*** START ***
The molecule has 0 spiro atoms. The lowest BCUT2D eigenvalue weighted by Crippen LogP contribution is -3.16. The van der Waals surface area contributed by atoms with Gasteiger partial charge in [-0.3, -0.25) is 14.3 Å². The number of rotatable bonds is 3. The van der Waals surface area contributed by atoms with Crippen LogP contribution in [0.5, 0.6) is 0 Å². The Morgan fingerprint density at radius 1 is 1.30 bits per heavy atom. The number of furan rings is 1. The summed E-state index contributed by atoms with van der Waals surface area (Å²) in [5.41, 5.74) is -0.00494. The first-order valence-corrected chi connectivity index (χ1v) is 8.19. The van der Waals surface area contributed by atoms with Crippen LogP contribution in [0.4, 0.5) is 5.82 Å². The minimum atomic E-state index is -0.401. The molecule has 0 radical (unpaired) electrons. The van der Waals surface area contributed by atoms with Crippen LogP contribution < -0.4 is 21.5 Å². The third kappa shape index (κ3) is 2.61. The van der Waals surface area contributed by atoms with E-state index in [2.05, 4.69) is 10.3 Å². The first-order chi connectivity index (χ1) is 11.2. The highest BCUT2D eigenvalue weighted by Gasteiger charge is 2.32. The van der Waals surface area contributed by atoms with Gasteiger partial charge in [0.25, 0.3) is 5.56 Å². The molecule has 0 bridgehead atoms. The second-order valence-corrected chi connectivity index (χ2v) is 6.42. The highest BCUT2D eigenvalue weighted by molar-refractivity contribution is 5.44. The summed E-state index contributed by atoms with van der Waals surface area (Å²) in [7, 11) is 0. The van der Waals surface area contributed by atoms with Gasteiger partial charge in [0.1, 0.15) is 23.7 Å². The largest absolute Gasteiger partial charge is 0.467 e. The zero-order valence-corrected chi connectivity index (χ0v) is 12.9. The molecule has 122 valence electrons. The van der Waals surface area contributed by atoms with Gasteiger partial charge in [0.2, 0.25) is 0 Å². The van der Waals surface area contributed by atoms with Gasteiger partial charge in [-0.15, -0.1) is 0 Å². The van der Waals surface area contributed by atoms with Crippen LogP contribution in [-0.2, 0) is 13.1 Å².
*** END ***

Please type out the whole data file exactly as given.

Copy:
The molecule has 0 spiro atoms. The lowest BCUT2D eigenvalue weighted by Crippen LogP contribution is -3.16. The van der Waals surface area contributed by atoms with Gasteiger partial charge in [-0.3, -0.25) is 14.3 Å². The number of rotatable bonds is 3. The van der Waals surface area contributed by atoms with Crippen LogP contribution in [0.5, 0.6) is 0 Å². The Morgan fingerprint density at radius 1 is 1.30 bits per heavy atom. The number of furan rings is 1. The summed E-state index contributed by atoms with van der Waals surface area (Å²) in [5.41, 5.74) is -0.00494. The first-order valence-corrected chi connectivity index (χ1v) is 8.19. The van der Waals surface area contributed by atoms with Crippen LogP contribution in [0.4, 0.5) is 5.82 Å². The minimum atomic E-state index is -0.401. The molecule has 0 radical (unpaired) electrons. The van der Waals surface area contributed by atoms with Crippen LogP contribution < -0.4 is 21.5 Å². The third kappa shape index (κ3) is 2.61. The van der Waals surface area contributed by atoms with E-state index in [2.05, 4.69) is 10.3 Å². The first-order chi connectivity index (χ1) is 11.2. The highest BCUT2D eigenvalue weighted by Gasteiger charge is 2.32. The van der Waals surface area contributed by atoms with Gasteiger partial charge in [0.25, 0.3) is 5.56 Å². The molecule has 0 bridgehead atoms. The second-order valence-corrected chi connectivity index (χ2v) is 6.42. The highest BCUT2D eigenvalue weighted by molar-refractivity contribution is 5.44. The summed E-state index contributed by atoms with van der Waals surface area (Å²) in [7, 11) is 0. The van der Waals surface area contributed by atoms with Gasteiger partial charge in [0.1, 0.15) is 23.7 Å². The largest absolute Gasteiger partial charge is 0.467 e. The zero-order valence-corrected chi connectivity index (χ0v) is 12.9. The molecule has 122 valence electrons. The van der Waals surface area contributed by atoms with Gasteiger partial charge in [0.2, 0.25) is 0 Å². The van der Waals surface area contributed by atoms with Gasteiger partial charge in [-0.15, -0.1) is 0 Å². The van der Waals surface area contributed by atoms with Crippen LogP contribution in [-0.2, 0) is 13.1 Å².